Sen. Amy Klobuchar, D-Minnesota took on the companies on antitrust grounds.

She said they were engaging in exclusionary conduct. She referenced Facebook’s buying out the only other successful rival social network in Instagram and Twitter’s decapitation of Vine.

These platforms are doing what President-elect Joe Biden described as squashing competition by buying out nascent companies.

Dorsey said they found it difficult to compete with Vine and ended up shutting it down. Zuckerberg said Facebook was in favor of interoperability and that when they purchased Instagram many mocked them for acquiring what was at the time seen as “just” a photo sharing app.

Facebook was asked about its Tasks system by Sen. Thomas Tillis, R-North Carolina.

Zuckerberg told Tillis – who appeared to mainly seek to understand how it worked – that Tasks was basically a “company-wide to-do list.”

Sen. Josh Hawley, R-Missouri, went after Zuckerberg much more aggressively. Hawley claimed Facebook was working with Twitter to coordinate their censorship efforts. Zuckerberg stressed that while the companies may warn each other of potential harms, each company executes their policies individually.

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FCC

INCOMPAS Predicts Prompt Action on Net Neutrality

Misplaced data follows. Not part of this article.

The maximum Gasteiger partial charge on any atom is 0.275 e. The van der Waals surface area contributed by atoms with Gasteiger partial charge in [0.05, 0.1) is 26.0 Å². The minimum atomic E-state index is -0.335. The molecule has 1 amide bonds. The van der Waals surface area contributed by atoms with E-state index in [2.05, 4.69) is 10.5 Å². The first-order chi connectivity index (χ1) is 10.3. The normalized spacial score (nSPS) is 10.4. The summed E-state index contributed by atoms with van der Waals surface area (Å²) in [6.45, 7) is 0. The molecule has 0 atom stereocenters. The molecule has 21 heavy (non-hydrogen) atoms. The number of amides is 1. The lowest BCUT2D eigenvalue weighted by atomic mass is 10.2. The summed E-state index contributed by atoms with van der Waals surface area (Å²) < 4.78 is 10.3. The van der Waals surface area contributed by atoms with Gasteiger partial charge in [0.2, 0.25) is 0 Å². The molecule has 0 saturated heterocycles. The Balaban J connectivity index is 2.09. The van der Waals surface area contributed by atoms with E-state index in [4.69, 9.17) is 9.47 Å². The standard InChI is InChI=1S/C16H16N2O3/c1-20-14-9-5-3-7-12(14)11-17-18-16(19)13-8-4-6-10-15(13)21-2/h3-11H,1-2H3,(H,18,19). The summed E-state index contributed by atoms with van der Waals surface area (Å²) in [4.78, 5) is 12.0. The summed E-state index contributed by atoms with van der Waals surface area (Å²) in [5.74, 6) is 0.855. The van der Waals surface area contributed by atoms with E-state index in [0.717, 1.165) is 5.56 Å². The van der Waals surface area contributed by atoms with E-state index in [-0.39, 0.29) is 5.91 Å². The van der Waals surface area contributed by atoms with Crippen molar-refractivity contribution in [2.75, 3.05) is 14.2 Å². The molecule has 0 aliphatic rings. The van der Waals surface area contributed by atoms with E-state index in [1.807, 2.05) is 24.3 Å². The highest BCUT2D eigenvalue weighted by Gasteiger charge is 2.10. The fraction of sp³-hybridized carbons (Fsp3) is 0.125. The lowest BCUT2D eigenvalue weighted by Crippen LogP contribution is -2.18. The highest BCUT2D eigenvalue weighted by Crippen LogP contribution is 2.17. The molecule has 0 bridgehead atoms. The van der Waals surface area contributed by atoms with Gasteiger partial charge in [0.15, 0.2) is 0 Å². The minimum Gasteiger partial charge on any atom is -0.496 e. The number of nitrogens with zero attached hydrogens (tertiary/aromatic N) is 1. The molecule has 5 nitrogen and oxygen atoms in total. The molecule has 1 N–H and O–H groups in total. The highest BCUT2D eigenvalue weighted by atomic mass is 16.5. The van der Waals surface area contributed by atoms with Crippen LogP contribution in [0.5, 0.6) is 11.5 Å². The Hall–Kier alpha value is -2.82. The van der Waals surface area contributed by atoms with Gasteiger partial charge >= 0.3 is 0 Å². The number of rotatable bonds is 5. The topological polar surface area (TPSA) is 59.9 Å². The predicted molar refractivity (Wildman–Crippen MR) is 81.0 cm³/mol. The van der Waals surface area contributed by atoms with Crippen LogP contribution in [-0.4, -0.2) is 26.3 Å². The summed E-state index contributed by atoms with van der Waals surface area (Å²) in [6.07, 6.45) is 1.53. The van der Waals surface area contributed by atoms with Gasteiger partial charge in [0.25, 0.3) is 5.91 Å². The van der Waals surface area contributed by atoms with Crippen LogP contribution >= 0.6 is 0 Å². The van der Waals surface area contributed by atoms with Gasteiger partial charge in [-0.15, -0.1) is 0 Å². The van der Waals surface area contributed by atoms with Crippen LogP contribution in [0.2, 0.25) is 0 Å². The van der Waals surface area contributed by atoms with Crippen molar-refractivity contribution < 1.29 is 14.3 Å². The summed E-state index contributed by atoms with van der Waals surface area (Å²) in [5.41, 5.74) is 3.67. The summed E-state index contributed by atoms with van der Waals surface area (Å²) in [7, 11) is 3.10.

Liana Sowa

Published

on

Screenshot from the webinar

November 17, 2020 – In the second major showdown between the CEOs of Twitter and Facebook and senators within less than three weeks, Republican Sens. Ted Cruz of Texas, Marsha Blackburn of Tennessee, and John Kennedy of Louisiana said the social media platforms needed to be treated as common publishers.

When asked if Twitter was a publisher, Twitter CEO Jack Dorsey said it was not, because a publisher operated under editorial guidelines.

But Cruz cited Twitter’s disabling the ability for users to share a news story about Hunter Biden originally published in the New York Post as evidence that the company was using “editorial guidelines” to determine what should or shouldn’t be and stay published.

See “Google, Facebook and Twitter Defend Themselves as GOP Slams Big Tech and Dems Mock Hearing,” Broadband Breakfast, October 30, 2020

Kennedy did not blame platforms for their moderating decisions but said the act of making those decisions made them publishers. That, he said, pointed toward  the need to rewrite Section 230 of the Communications Decency Act.